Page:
Meet the Gardener: Anna Rogers
article & photos by renata haidle
Gardening in Montana can be a challenging endeavor. The growing season is short. We have to contend with hail, occasional high winds, and drought. There are hungry rabbits, deer, and grasshoppers to chase out of our gardens. And yet, the joy of picking that first tomato off the vine, warm and juicy and tasting of sunshine, somehow makes it all worth it.
For Anna Rogers, gardening has become a passion, a skill, and a constant drive to do better. It is a way to connect with the earth and its bounty and a path to building community. One year ago, she and her husband, Caleb, started a garden on a vacant lot owned by Mayflower Church at the corner of Poly and Rehberg. Living close to the church, the land was like their extended backyard, where their two young children, Rynn and Jackson, played and their dog Tucker ran around.
The couple started small, leasing a tiny parcel of land in the community garden already in existence. When the church leadership asked if they had ideas on what to do with the rest of the unused land, Anna and Caleb came forward with the plan of creating and developing a much larger garden area. Once a barren field full of weeds, under the family’s loving care and assiduous work, it has become a thriving piece of land that gives back. Not only does the garden generate enough fresh food to cover the family's needs, but there is adequate produce left over to share with others as a weekly offering. Anna calls it the “fresh pick pack.” It is an assortment of veggies and herbs accompanied by a bouquet of wildflowers, which she makes available via her website and social media.
The garden was designed as a 25x100ft bed, divided into 30-inch rows, with 18-inch paths between them for easy access. The rugged and arid Montana soil was covered abundantly with JB Farley Agri Organics* compost. Compost is the only thing that feeds it, and occasionally a bit of Big Sky Bio compost tea from Swift Buckets. Anna and Caleb are big proponents of treating the earth with kindness and keeping it healthy, as its ability to thrive will, in turn, affect our ability to thrive on it. Instead of killing all the weeds and starting with a fresh slate, Anna prefers to work with nature, not against it. “When plants come up, they take over the area and keep down the weeds,” she says. “Squash is not worried about a little bit of Morning Glory wrapping around it.”
Anna is a staff writer for Simply Local Magazine. She also runs her own marketing business and has worked in the film industry in graphic communications. So how did she become skilled at working the land successfully? While living in California with her husband, she became interested in how food was produced and where it came from. She was intrigued by how agriculture influences society and, ultimately, how we live. A move to North Carolina took this interest one step further. With a bit of time to spare, Anna enrolled in long-distance classes in horticulture to increase her knowledge. That knowledge was put to the test when moving from the East Coast to Montana. The seasons, soil, and growth rhythms are all different here. There are pests like rabbits and deer, which she learned to live with and accept as a “give back to nature” deal, as well as supporting the wildlife. “It is very challenging,” she says, “and you have to be able to go with the flow and persevere. It's a good reminder that life is hard, it takes a lot of work and dirty hands - but life is also beautiful.”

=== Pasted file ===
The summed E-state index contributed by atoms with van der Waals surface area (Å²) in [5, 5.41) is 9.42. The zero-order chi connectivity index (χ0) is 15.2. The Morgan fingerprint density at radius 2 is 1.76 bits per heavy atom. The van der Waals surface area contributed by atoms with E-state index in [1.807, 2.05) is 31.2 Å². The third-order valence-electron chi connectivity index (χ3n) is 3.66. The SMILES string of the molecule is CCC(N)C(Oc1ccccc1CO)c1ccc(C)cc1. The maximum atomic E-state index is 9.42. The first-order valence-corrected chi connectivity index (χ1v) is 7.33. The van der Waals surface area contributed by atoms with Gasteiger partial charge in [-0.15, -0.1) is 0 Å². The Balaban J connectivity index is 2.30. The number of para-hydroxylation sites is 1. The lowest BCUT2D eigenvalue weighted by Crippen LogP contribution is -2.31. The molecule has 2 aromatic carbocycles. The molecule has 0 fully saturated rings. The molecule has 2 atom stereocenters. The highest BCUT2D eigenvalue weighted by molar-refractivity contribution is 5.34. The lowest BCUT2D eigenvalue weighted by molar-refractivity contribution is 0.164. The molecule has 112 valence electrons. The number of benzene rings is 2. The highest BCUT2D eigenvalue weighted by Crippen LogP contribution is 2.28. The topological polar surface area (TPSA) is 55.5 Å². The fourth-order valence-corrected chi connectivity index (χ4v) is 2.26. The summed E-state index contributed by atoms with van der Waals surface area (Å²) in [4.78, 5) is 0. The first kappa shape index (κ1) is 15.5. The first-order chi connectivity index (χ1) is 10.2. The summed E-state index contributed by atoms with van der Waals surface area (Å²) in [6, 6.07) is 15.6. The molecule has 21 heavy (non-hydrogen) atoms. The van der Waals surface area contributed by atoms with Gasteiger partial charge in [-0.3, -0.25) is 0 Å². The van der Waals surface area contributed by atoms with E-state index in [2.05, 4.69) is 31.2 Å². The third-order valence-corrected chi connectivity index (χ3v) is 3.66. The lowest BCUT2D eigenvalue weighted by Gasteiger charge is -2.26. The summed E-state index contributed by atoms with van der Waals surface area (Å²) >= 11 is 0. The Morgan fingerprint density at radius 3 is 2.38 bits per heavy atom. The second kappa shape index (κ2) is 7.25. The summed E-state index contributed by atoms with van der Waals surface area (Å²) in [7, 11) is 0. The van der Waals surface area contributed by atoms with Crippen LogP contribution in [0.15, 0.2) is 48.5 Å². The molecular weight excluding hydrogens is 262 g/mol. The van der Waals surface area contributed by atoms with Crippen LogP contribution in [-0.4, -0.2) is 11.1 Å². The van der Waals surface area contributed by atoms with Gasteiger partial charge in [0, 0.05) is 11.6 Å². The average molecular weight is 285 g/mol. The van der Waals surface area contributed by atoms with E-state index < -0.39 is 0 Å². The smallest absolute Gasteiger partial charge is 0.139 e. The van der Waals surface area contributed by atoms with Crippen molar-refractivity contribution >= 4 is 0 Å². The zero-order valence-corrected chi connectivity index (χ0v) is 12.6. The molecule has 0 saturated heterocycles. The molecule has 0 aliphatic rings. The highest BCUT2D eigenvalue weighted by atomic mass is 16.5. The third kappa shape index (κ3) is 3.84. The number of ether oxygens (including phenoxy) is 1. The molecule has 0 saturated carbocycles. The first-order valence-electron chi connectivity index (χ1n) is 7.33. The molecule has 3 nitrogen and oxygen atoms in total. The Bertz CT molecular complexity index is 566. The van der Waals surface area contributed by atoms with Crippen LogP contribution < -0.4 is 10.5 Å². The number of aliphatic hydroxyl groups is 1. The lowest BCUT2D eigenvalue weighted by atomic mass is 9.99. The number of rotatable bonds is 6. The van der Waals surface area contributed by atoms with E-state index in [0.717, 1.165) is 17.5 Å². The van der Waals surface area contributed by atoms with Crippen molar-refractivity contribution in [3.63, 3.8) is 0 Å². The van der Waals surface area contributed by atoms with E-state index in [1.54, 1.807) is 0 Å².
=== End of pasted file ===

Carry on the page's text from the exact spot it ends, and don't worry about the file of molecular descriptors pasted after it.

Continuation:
Not surprising for someone who grows bountiful produce, Anna loves to cook with it. She enjoys bringing people together over a meal and connecting them. She likes the idea of small farms feeding communities in a healthy, organic way instead of relying on food giants to feed everyone. She shares recipes on social media and likes to challenge people to think outside the box in the kitchen. Her pick packs contain whatever is fresh that week, including less commonly used vegetables like turnips or leeks. The goal is to encourage people to get creative, look for new recipes, and not let anything go to waste.
That same philosophy applies to the way she treats the garden scraps. “What we do is chop and drop,” she says. “Cut at the bottom of the plant, leave the roots in the soil, and just lay the waste down on top, so it essentially becomes mulch. We try to utilize all of the living material that we have.”
Looking ahead to next year, the second gardening bed, similar in size to the first one, is already covered in compost and becoming fertile under the covering of a large black tarp. There is no commercial interest in Anna and Caleb's efforts. Covering their costs would be nice, but the purpose isn't to make money off the garden. Their ultimate goal is to work with nature, help create a healthy ecosystem, grow healthy food, and, if possible, leave the land a little bit better than they found it.
“This little lot of land that we tend can be frustrating. There is bindweed, and there is grass, and there is more bindweed. There is urban traffic and pollution and people and dogs that walk through the garden when we aren’t around. There is wildlife - mule deer and rabbits and crows and robins - and there are bugs, some of them incredibly destructive. But also, tiny seeds grow into miracles and rows that feed families. There are our children who learn where food comes from and how to work hard. There is color and beauty and life. I’m learning to be patient, fine, and balanced, and kind to myself in this journey to building something fruitful and wonderful.” - Anna Rogers.
*JB Farley Agri Organics is a family-owned and operated business located in Lockwood. Every year they remove thousands of tons of organic matter from the landfill and generate STA-certified compost (a US Composting Council certification that assures the quality of the product).